Most people tend to think of volunteering as an activity that involves giving up precious weekend time, waking up early, and maybe interacting with people outside of your regular social circles. This kind of direct-service work is definitely important, but volunteering can encompass a lot more. You often don’t even have to go outside of your normal routine to lend a hand.

More than Me relies on our network of volunteers to win contests, organize fundraisers, write grants, and do the bulk of the day to day activities that eventually lead to girls going to school. Sure, some of our volunteers host movie nights or pick up pamphlets from a print shop. More often though, the people we might consider volunteers have helped out by forwarding a message or bringing friends to a fundraiser. Posting a link of our blog or Facebook page can lead to real results. Volunteering your clicks, as well as a few seconds of your online time, can do more than you might realize.

A lot of people hear our story, realize how easy it is to have an impact, and want to get involved. Not everyone can go to Liberia to lend a hand. Actually, not everyone should go to Liberia. Our strength is in our diversity. We have said it before, but if you can write a song, then write a song; if you work at a bar, ask your boss if you can host a charity happy hour. These creative solutions have helped More than Me get to where we are today, but, a lot of the time, the everyday things you do help just as much.

“Liking” our page is not just a way to get updates about our girls. The more people who “Like” More than Me, the better the chances that a friend of a friend will “Like” us, and the better the chance that that friend will have a friend, and eventually, maybe, someone will know someone who can donate money, help us with IT, or provide an important NGO contact. Aside from the networking aspect, simple clicks and retweets also help spread the More than Me message.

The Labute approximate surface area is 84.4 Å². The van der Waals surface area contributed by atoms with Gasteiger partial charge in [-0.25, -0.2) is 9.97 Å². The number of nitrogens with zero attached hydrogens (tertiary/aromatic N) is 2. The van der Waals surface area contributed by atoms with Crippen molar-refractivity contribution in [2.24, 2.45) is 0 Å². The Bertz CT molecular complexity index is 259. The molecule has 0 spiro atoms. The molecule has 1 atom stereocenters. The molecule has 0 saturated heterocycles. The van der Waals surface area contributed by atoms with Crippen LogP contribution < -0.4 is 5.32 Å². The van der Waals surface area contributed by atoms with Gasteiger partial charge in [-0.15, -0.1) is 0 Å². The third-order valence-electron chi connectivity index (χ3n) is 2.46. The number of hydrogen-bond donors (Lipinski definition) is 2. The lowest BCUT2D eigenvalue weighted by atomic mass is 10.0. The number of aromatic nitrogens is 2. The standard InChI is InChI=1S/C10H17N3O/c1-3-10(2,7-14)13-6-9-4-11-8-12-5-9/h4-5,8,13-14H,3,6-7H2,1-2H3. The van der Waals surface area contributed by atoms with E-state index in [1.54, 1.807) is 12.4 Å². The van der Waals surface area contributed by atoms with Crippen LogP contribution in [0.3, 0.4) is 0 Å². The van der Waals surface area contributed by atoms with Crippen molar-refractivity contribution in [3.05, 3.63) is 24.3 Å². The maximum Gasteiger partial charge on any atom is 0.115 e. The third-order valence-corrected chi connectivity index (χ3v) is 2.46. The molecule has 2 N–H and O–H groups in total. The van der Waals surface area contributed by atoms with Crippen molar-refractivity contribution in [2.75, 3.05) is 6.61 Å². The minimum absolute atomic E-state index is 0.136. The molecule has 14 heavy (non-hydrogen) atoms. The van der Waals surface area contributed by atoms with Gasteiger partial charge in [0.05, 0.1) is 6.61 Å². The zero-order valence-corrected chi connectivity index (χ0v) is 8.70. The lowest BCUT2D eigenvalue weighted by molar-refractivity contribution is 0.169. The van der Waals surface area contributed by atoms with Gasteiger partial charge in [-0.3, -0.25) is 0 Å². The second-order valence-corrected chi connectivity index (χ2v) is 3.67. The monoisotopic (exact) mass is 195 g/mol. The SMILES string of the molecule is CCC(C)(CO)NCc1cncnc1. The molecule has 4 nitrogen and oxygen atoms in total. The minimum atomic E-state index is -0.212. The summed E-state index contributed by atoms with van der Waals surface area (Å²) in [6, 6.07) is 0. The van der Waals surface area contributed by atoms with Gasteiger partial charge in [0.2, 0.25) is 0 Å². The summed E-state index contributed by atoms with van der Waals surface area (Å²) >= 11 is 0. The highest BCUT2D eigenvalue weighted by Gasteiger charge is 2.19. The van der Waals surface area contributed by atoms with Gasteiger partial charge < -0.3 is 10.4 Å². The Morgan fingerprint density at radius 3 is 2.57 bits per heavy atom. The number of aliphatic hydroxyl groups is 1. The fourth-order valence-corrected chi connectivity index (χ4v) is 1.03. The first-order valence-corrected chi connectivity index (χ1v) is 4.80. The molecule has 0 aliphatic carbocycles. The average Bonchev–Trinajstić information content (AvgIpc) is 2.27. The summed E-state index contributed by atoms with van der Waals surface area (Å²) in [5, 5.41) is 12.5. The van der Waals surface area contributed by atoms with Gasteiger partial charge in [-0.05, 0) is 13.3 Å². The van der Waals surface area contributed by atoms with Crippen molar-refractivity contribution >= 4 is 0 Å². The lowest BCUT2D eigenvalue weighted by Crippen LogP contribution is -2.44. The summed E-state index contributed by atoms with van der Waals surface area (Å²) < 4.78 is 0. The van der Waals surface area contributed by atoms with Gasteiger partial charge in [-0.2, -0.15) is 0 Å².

We want to give our girls a voice. We want their stories told. Liberia was in the news for a long time for a lot of bad reasons. More recently, with the election and Nobel prizes, the news has been better, but this doesn’t mean that there is not work to be done. The more people know about the progress of Liberia, the progress our girls are making in education, and the struggles that continue every day, the more difficult it is to pass off as just another thing happening in Africa. The difference between literacy and limitations is huge; knowing how to do math means more options. Showing people our Children page, sharing their stories is part of the process.

During our last contest, you probably received a message from us. Ideally, you passed that message on. I was amazed to see friends, some of whom I had not seen in years, post links about how to vote, while urging others to “Like” us. This kind of simple volunteering- posting a link, telling someone about an article you read on our Facebook page, linking to our blog- is the reason we have won contests in the past, and It is the reason we are getting stronger as an organization.

Sometimes “being involved” doesn’t require much more than doing the same Facebooking, tweeting, and messaging you do every day. The difference, though, is that taking a second, really only a click or two, can tell a story and change a girl’s life.